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Long-Term Treatment of Posttraumatic Stress Disorder

Long-Term Treatment of Posttraumatic Stress Disorder

Posttraumatic stress disorder (PTSD) is an anxiety disorder that occurs after severe psychological stress, eg, assault, combat, natural disasters, terrorism, or other stressors. The stressor induces intense fear or helplessness in the patient. Three symptom clusters are included in DSM-IV criteria for PTSD: re-experiencing the traumatic event, avoidance of reminders of the event and psychological numbing, and hyperarousal symptoms.

Re-experiencing symptoms may include intrusive memories of the trauma, nightmares, sudden acting or feeling as if the trauma were recurring, and psychological or physiological reactivity on exposure to reminders of the trauma. Avoidance symptoms may include avoidance of people, places, or situations that remind the individual of the traumatic event: psychological numbing, feelings of detachment from others, and a sense of a foreshortened future. Hyperarousal symptoms may include irritability, insomnia, difficulty concentrating, exaggerated startle responses, and hypervigilance. By definition, these symptoms should be present for at least 1 month after the trauma. Shorter duration of symptoms may be consistent with acute stress disorder.

Chronic PTSD potentially leads to significant disability with impairment in social and occupational function. The estimated lifetime prevalence of PTSD is about 7% to 8% in the United States.1 Two SSRIs are currently FDA-approved for the treatment of PTSD: sertraline and paroxetine. Both antidepressants demonstrated efficacy and tolerability in most of the regulatory trials. In fact, most antidepressants, including the tricyclics, monoamine oxidase inhibitors, other SSRIs, serotonin/norepinephrine reuptake inhibitors (SNRIs), and atypical antidepressants such as mirtazapine, have demonstrated efficacy at least in open-label studies.2

Given the heterogeneity of PTSD symptoms, as well as the potential for comorbidity (Figure), a number of other classes of psychotropics have been used alone or in combination with antidepressants. These include anticonvulsants, putative mood stabilizers, adrenergic blockers, anxiolytic medications, and second-generation antipsychotics.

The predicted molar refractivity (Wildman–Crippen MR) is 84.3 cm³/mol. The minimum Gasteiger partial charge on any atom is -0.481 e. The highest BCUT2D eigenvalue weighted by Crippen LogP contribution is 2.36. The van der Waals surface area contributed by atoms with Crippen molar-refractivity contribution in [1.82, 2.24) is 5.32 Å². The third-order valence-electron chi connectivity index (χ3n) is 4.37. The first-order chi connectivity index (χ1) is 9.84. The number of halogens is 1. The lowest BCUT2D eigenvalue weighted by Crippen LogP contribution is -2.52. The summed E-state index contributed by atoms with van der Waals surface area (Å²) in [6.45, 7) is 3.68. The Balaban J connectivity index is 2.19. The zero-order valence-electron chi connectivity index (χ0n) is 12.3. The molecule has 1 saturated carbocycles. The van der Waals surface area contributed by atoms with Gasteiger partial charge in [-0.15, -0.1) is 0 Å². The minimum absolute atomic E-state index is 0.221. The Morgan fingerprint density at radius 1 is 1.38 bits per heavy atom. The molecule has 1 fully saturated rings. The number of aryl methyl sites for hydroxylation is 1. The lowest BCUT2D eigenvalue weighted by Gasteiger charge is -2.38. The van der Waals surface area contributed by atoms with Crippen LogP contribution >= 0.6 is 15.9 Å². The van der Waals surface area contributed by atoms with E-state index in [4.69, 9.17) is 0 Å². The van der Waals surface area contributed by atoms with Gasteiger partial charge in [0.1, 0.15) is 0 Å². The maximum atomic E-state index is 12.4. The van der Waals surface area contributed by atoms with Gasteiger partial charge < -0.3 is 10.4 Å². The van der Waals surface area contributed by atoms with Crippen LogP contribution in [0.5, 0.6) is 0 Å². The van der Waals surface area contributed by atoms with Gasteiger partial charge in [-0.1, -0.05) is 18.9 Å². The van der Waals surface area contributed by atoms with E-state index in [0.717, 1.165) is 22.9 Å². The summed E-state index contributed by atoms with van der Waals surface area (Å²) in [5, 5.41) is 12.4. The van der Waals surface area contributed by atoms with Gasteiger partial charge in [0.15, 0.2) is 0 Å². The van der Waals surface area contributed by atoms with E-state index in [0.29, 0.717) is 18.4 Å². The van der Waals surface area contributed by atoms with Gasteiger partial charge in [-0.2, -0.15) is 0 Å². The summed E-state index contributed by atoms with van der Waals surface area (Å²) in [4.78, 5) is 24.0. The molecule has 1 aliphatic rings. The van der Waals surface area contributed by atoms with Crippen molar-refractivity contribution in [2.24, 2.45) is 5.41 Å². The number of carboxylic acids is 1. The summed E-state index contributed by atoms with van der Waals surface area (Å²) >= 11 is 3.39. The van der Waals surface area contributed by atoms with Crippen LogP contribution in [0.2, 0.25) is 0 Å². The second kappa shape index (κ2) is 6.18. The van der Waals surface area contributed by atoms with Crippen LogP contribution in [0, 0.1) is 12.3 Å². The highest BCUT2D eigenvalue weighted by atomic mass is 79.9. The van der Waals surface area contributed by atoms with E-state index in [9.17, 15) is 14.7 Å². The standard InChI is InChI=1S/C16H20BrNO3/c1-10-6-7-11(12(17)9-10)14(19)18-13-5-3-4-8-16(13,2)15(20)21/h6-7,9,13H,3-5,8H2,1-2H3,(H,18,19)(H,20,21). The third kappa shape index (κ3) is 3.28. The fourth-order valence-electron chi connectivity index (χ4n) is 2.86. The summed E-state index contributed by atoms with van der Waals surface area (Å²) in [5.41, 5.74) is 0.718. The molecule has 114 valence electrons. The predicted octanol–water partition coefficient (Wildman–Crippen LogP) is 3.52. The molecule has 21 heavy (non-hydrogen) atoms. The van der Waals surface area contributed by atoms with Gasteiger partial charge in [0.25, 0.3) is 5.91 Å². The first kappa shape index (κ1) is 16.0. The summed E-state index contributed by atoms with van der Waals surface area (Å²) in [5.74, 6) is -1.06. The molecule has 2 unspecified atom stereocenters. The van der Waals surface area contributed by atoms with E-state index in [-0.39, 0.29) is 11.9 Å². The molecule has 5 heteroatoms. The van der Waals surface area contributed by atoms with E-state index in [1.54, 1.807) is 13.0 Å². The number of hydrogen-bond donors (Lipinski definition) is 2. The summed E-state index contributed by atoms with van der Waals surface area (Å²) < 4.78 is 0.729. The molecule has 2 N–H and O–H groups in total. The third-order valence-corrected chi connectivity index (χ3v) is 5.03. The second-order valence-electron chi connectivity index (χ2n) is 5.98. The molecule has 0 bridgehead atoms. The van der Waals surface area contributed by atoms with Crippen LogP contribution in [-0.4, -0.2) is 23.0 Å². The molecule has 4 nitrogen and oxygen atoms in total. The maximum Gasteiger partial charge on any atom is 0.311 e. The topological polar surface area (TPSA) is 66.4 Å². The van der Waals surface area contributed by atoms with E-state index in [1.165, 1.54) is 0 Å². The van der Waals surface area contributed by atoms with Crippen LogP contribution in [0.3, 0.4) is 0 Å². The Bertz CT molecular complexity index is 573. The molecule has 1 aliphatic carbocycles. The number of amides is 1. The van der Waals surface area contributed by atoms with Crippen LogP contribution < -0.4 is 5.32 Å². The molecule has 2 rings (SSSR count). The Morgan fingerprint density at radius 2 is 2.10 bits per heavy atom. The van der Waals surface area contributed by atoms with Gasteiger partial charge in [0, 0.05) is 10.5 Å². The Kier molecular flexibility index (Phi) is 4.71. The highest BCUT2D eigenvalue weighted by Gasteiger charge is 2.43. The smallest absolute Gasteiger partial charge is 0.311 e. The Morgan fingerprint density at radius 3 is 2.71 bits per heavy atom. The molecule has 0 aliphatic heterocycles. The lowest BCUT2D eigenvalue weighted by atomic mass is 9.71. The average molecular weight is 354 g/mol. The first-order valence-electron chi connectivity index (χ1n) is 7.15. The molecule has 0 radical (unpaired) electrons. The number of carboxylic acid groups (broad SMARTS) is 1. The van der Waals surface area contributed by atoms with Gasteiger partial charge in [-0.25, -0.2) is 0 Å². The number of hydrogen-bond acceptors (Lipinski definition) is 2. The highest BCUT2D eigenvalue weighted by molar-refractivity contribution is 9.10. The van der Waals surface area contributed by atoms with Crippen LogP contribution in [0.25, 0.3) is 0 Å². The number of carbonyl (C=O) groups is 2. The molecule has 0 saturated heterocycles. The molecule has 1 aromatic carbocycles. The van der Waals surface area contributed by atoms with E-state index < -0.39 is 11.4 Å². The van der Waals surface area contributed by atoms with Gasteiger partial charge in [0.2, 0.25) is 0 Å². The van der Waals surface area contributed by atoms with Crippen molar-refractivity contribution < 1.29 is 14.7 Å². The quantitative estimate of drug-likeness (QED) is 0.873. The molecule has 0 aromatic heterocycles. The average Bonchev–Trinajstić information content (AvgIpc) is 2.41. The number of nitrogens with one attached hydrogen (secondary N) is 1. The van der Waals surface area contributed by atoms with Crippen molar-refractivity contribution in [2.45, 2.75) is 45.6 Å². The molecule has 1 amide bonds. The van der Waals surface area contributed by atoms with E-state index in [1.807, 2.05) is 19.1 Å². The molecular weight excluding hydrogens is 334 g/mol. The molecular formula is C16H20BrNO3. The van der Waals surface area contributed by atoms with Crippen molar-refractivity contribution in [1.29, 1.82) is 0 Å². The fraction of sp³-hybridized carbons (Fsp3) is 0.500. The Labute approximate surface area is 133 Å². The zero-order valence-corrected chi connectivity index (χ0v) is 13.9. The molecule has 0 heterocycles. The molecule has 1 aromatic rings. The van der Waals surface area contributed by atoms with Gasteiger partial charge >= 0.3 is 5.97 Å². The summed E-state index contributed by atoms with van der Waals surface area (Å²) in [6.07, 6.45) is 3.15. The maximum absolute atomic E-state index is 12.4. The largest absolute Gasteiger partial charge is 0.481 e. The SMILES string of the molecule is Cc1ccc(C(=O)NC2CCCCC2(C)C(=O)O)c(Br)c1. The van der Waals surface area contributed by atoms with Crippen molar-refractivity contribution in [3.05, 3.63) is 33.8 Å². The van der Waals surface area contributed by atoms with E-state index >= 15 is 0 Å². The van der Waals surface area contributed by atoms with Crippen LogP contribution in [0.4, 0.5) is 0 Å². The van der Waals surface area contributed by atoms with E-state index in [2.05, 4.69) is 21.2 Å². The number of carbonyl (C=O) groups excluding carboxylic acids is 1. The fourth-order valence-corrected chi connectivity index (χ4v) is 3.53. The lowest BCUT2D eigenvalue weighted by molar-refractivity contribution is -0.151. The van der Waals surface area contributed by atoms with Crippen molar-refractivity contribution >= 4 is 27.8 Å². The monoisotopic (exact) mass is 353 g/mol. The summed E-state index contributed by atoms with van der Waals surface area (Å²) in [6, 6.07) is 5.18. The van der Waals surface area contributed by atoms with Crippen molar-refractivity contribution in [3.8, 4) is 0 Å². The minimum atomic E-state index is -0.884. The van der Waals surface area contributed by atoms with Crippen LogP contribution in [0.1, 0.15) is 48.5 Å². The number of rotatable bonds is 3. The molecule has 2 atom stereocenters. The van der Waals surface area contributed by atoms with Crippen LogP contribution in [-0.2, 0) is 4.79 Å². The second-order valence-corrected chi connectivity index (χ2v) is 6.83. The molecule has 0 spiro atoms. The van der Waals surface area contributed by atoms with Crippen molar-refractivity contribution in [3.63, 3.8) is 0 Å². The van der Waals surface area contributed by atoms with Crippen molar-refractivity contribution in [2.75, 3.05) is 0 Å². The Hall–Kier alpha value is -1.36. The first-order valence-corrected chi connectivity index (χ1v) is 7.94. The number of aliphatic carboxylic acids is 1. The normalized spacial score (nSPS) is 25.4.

The customary treatment of PTSD involves a combination of psychosocial interventions with medication management. Psychosocial therapy may include group therapy, education, supportive therapy, family therapy, and cognitive-behavioral psychotherapy (CBT) or prolonged exposure therapy (PE). To date, CBT or PE appear to be the most effective forms of psychotherapy for patients with PTSD. These modalities may be delivered either in group or individual settings.

Long-term treatment

To my knowledge, there is no commonly accepted definition of long-term treatment in PTSD. A duration of at least 3 months is a DSM-IV criterion for chronic PTSD. For the purposes of this article, treatment studies that exceeded 12 weeks were included.

Davis and colleagues2 have recently reviewed the literature on long-term pharmacological therapy of PTSD. This article summarizes those studies as well as some more recently published trials. Psychotherapeutic interventions alone or in combination with medication are also discussed.

Antidepressants

Davidson and colleagues3 assessed the efficacy of sertraline compared with placebo in 96 patients who had completed a 12-week double-blind, placebo-controlled trial followed by a 24-week open-label treatment-continuation period. The study length was 28 weeks, and dosages of sertraline were flexible in the range of 50 to 200 mg daily. Forty-six patients were randomly selected to receive sertraline (78% were women) and 50 to receive placebo (62% were women).

Outcome measures included the Clinician-Administered PTSD Scale (CAPS), the Impact of Events Scale, and the Clinical Global Impression severity and improvement scales. Outcome parameters included rate of relapse and discontinuation because of clinical deterioration.

There were lower PTSD relapse rates in the group that received sertraline (5%) than in the placebo group (26%). Those in the placebo group were more than 6 times as likely to relapse as those receiving sertraline. All 3 PTSD symptom clusters remained improved in patients who did not relapse, and Kaplan-Meier analyses were consistent with an extended time in remission for the sertraline group.

Early response to treatment greatly reduced the risk for relapse in the placebo group. The mean dosage of 137 mg of sertraline daily was well tolerated. This study suggests that sertraline was helpful in the long-term prevention of relapse in patients with PTSD.

Rapaport and colleagues4 assessed quality of life (QOL) variables in patients with PTSD who were treated with sertraline over a 64-week treatment period. These data were derived from the study by Davidson and colleagues.3 Primary assessments included the Quality of Life Enjoyment and Satisfaction Questionaire (Q-LES-Q), emotional role functioning and mental health subscales of the Medical Outcomes Study 36-Item Short Form Survey, and occupational and social function items from the CAPS. At the end of the acute (12-week) treatment phase, 58% of sertraline responders had improvement in QOL measures (ie, had obtained a Q-LES-Q score within 20% of community norms). Compared with baseline, 24 weeks of continuation treatment resulted in an additional 10% improvement in QOL measures. Double-blind discontinuation of sertraline resulted in worsening QOL measures. These data support the notion that continuation and maintenance treatment with sertraline may not only improve symptoms of PTSD and prevent relapse but may also improve associated occupational and social impairment and quality of life.

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